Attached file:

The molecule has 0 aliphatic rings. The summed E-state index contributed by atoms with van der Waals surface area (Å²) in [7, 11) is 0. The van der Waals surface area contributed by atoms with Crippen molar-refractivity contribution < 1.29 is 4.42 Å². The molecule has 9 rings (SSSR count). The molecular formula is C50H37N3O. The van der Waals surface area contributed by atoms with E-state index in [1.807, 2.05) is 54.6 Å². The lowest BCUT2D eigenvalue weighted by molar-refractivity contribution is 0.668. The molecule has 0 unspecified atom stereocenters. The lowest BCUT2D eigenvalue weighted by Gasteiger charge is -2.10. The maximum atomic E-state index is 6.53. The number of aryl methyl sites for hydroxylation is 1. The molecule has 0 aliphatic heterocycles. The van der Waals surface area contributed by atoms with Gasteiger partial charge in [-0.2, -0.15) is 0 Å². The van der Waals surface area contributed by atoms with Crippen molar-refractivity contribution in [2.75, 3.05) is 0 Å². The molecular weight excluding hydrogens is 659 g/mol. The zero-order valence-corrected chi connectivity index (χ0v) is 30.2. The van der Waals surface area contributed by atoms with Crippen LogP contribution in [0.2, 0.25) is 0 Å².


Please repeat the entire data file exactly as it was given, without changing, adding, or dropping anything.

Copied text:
The molecule has 0 aliphatic rings. The summed E-state index contributed by atoms with van der Waals surface area (Å²) in [7, 11) is 0. The van der Waals surface area contributed by atoms with Crippen molar-refractivity contribution < 1.29 is 4.42 Å². The molecule has 9 rings (SSSR count). The molecular formula is C50H37N3O. The van der Waals surface area contributed by atoms with E-state index in [1.807, 2.05) is 54.6 Å². The lowest BCUT2D eigenvalue weighted by molar-refractivity contribution is 0.668. The molecule has 0 unspecified atom stereocenters. The lowest BCUT2D eigenvalue weighted by Gasteiger charge is -2.10. The maximum atomic E-state index is 6.53. The number of aryl methyl sites for hydroxylation is 1. The molecule has 0 aliphatic heterocycles. The van der Waals surface area contributed by atoms with Gasteiger partial charge in [-0.2, -0.15) is 0 Å². The van der Waals surface area contributed by atoms with Crippen molar-refractivity contribution in [2.75, 3.05) is 0 Å². The molecular weight excluding hydrogens is 659 g/mol. The zero-order valence-corrected chi connectivity index (χ0v) is 30.2. The van der Waals surface area contributed by atoms with Crippen LogP contribution in [0.2, 0.25) is 0 Å².